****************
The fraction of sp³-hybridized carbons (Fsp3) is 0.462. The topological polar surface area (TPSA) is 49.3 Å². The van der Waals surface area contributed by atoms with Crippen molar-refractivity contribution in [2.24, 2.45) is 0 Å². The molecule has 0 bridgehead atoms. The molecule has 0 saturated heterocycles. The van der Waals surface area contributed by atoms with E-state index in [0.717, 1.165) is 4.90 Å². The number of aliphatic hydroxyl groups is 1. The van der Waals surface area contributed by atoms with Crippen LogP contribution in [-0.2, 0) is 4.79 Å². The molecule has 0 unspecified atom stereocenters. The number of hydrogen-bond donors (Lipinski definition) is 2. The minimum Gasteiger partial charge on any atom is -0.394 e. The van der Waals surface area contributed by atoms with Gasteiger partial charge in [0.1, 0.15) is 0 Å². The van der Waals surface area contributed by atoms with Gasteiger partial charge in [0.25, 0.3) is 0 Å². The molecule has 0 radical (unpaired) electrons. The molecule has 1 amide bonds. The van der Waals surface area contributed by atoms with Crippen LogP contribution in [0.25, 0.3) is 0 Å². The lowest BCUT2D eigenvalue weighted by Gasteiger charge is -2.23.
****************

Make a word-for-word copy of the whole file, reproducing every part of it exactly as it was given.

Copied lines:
The fraction of sp³-hybridized carbons (Fsp3) is 0.462. The topological polar surface area (TPSA) is 49.3 Å². The van der Waals surface area contributed by atoms with Crippen molar-refractivity contribution in [2.24, 2.45) is 0 Å². The molecule has 0 bridgehead atoms. The molecule has 0 saturated heterocycles. The van der Waals surface area contributed by atoms with E-state index in [0.717, 1.165) is 4.90 Å². The number of aliphatic hydroxyl groups is 1. The van der Waals surface area contributed by atoms with Crippen LogP contribution in [-0.2, 0) is 4.79 Å². The molecule has 0 unspecified atom stereocenters. The number of hydrogen-bond donors (Lipinski definition) is 2. The minimum Gasteiger partial charge on any atom is -0.394 e. The van der Waals surface area contributed by atoms with Gasteiger partial charge in [0.1, 0.15) is 0 Å². The van der Waals surface area contributed by atoms with Gasteiger partial charge in [0.25, 0.3) is 0 Å². The molecule has 0 radical (unpaired) electrons. The molecule has 1 amide bonds. The van der Waals surface area contributed by atoms with Crippen LogP contribution in [0.25, 0.3) is 0 Å². The lowest BCUT2D eigenvalue weighted by Gasteiger charge is -2.23.